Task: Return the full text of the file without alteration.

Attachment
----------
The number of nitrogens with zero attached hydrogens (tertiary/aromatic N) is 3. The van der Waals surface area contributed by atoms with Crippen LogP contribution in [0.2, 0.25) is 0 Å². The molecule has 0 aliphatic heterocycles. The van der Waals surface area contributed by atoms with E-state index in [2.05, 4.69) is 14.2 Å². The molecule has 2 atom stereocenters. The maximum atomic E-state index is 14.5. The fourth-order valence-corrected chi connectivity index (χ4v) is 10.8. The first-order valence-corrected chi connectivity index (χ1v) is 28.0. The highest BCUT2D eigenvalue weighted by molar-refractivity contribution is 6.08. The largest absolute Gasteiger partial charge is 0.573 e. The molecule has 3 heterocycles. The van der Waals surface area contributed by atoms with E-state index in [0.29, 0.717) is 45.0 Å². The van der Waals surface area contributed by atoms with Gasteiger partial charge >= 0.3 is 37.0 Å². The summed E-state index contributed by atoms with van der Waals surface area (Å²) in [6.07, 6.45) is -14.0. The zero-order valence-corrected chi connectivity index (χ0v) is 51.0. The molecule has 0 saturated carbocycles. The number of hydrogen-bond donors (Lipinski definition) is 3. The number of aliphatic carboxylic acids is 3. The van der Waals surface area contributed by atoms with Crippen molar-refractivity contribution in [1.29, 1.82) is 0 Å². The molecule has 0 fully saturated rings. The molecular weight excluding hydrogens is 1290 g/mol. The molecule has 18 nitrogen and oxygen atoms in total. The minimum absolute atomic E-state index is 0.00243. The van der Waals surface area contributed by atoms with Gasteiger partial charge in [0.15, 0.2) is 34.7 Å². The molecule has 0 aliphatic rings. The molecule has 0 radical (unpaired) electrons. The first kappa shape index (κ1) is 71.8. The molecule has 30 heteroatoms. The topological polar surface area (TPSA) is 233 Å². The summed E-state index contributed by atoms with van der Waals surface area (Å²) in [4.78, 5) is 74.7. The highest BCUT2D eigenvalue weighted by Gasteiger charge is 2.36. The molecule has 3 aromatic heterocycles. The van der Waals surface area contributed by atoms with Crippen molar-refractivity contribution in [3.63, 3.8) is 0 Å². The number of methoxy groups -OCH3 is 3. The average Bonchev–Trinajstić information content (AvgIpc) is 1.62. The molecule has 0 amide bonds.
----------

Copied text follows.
The number of nitrogens with zero attached hydrogens (tertiary/aromatic N) is 3. The van der Waals surface area contributed by atoms with Crippen LogP contribution in [0.2, 0.25) is 0 Å². The molecule has 0 aliphatic heterocycles. The van der Waals surface area contributed by atoms with E-state index in [2.05, 4.69) is 14.2 Å². The molecule has 2 atom stereocenters. The maximum atomic E-state index is 14.5. The fourth-order valence-corrected chi connectivity index (χ4v) is 10.8. The first-order valence-corrected chi connectivity index (χ1v) is 28.0. The highest BCUT2D eigenvalue weighted by molar-refractivity contribution is 6.08. The largest absolute Gasteiger partial charge is 0.573 e. The molecule has 3 heterocycles. The van der Waals surface area contributed by atoms with E-state index in [0.29, 0.717) is 45.0 Å². The van der Waals surface area contributed by atoms with Gasteiger partial charge >= 0.3 is 37.0 Å². The summed E-state index contributed by atoms with van der Waals surface area (Å²) in [6.07, 6.45) is -14.0. The zero-order valence-corrected chi connectivity index (χ0v) is 51.0. The molecule has 0 saturated carbocycles. The number of hydrogen-bond donors (Lipinski definition) is 3. The number of aliphatic carboxylic acids is 3. The van der Waals surface area contributed by atoms with Crippen molar-refractivity contribution in [1.29, 1.82) is 0 Å². The molecule has 0 fully saturated rings. The molecular weight excluding hydrogens is 1290 g/mol. The molecule has 18 nitrogen and oxygen atoms in total. The minimum absolute atomic E-state index is 0.00243. The van der Waals surface area contributed by atoms with Gasteiger partial charge in [0.15, 0.2) is 34.7 Å². The molecule has 0 aliphatic rings. The molecule has 0 radical (unpaired) electrons. The first kappa shape index (κ1) is 71.8. The molecule has 30 heteroatoms. The topological polar surface area (TPSA) is 233 Å². The summed E-state index contributed by atoms with van der Waals surface area (Å²) in [4.78, 5) is 74.7. The highest BCUT2D eigenvalue weighted by Gasteiger charge is 2.36. The molecule has 3 aromatic heterocycles. The van der Waals surface area contributed by atoms with Crippen molar-refractivity contribution in [3.63, 3.8) is 0 Å². The number of methoxy groups -OCH3 is 3. The average Bonchev–Trinajstić information content (AvgIpc) is 1.62. The molecule has 0 amide bonds.